In honor of November being National Adoption Awareness Month, Portrait of an Adoption is running a special series called 30 Adoption Portraits in 30 Days. Designed to give a voice to the many different perspectives of adoption, this series will feature guest posts by people with widely varying experiences.
By Kathy Bright
I've known I was adopted since I was four. The same is true of my adopted brother. By design of my adoptive parents, it's part of who we are, a fact of our existence even as we developed from toddlers to adults. So it boggles my mind that while the world is finding itself very forward-thinking when it comes to debating definitions of family with gay couples and with grandparent's parental rights that the meme of actually being adopted is still stuck in past centuries.
For example, I go to a new doctor and I'm handed a two-page form full of medical history questions. Did my mother or grandmother have a history of breast cancer? Any diabetics in the family? High blood pressure? Heart conditions? Thyroid?
Well, I don't know because I'm a-d-o-p-t-e-d. Where's the checkbox that says "Adopted" or "Don't Know" or "No Family History"? Because I've never seen one. The forms get updated with HIPAA and every other thing, but that part never changes. Why not? On a side note, I have gotten over not having a genetic medical history. (Okay, not totally. You get a warranty when you get an appliance, but you can't even get a medical history with a kid? Really?)
But at least give me a real-world option on your forms, especially if we're going to talk about modern families and how we define them. If you can change "mother" and "father" to "first parent" and "second parent," you can certainly add "No Family History" or just "Don't Know."
And those family ties count for a lot - more than you think. Just recently I got into a discussion with someone about tracing my birth family. "Why do you need to know?" she asked. And I answered: how often have you heard or said among your family "she looks like her dad" or "that runs in the family" or "he's just like his grandfather" or "it's in his blood."
And I bet you don't even pause to think about what it means when you say it. It just flows right out of you. Why don't I have as much right as you do to be able to say that? Why is it any less okay for me in your eyes?
Now you'd think that as generations grow up, attitudes would change. After all, isn't this the 21st century, full of computers and phones that are smart and TV that doesn't require an actual TV? Haven't we seen a black President and lesbian ministers and the first female CEO of IBM? But not so fast. Just two weeks ago, my newly-married friend who wants to have children listed her options in priority order. First, natural born. (Well, of course. Who wouldn't?) Then, fertility treatments. Then foster. Then adopt. She would rather have a foster child than adopt a child. She thinks fostering is better because there you're actually "making a difference in that child's life."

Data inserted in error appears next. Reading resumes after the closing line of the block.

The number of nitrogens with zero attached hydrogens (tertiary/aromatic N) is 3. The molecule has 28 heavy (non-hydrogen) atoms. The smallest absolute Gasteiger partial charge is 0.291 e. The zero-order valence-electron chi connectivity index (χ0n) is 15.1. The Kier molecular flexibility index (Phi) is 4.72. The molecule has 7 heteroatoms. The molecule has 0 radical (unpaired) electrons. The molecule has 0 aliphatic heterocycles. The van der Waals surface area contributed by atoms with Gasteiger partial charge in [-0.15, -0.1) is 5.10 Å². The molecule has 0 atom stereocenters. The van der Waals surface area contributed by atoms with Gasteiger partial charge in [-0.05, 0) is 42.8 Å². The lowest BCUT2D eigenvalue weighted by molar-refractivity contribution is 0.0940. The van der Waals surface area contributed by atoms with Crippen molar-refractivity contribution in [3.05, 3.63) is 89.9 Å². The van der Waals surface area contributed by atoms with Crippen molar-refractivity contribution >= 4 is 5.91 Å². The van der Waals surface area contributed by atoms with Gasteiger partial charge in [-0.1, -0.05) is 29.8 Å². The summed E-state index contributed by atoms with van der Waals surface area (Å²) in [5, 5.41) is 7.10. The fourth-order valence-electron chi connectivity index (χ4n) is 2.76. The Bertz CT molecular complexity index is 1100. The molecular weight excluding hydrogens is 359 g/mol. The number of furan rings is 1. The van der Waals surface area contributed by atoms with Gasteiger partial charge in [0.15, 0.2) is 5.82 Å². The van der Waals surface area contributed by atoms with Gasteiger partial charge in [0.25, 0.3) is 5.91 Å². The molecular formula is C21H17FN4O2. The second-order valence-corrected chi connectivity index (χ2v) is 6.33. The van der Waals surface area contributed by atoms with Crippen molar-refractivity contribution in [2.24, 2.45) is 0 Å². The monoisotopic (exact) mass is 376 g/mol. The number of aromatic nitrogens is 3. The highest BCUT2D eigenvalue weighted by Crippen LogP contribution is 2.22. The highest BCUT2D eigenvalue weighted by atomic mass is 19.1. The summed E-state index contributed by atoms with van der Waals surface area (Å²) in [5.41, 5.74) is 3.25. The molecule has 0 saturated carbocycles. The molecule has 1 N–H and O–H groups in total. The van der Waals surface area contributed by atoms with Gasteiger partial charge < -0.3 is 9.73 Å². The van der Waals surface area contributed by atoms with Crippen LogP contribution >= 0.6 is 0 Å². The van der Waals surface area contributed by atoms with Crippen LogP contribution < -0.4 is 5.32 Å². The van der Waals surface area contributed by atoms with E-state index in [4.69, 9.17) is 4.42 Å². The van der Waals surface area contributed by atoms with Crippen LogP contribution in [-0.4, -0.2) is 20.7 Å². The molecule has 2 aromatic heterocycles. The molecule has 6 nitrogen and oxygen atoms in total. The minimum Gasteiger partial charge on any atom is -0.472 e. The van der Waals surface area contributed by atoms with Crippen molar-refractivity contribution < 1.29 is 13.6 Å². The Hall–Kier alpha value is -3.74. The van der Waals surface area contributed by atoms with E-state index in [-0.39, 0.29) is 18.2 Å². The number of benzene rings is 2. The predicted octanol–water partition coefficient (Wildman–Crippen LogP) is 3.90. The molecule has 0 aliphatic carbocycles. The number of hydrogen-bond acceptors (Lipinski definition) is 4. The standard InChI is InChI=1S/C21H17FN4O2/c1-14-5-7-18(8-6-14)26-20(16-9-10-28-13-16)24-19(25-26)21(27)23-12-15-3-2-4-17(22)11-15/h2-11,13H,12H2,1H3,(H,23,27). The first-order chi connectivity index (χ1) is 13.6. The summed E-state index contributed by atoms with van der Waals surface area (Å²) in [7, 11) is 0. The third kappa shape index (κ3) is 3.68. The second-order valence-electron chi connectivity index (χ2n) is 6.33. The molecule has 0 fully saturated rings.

What I hear is that raising a child who isn't your own in any way is preferable to making someone else's kid become an actual part of your legal family. She doesn't hear herself saying that but I do. Repeatedly. And I'm trying really hard not to feel a little bit insulted about that attitude.
I keep hearing how adoption doesn't carry stigmas anymore in the same way it did 50 or 60 years ago. I'm waiting to actually see that in practice. Because from where I'm sitting, time seems to be standing quite still.
By Kathy Bright
Kathy Bright is a one-time classically-trained actor and published writer who now works in IT in the health insurance industry. She says, “My mother and her sisters were foster children, and my brother and some of my cousins are adopted or stepkids, so you might say being an adoptee is almost part of the DNA of our extended family. Even my dog is an adopted mutt.”
Portrait of an Adoption has been nominated to the Circle of Moms Top 25 Book Author Mom Blogs! If you are enjoying this adoption series, please support Portrait by clicking here and voting! So easy to do, and you can vote once a day until December 7, 2012.
Portrait of an Adoption is hosted by Carrie Goldman, author of Bullied: What Every Parent, Teacher, and Kid Needs to Know About Ending the Cycle of Fear. This year’s adoption series is full, but if you have a story you would like to submit as a candidate for next year’s series, please email it to firstname.lastname@example.org.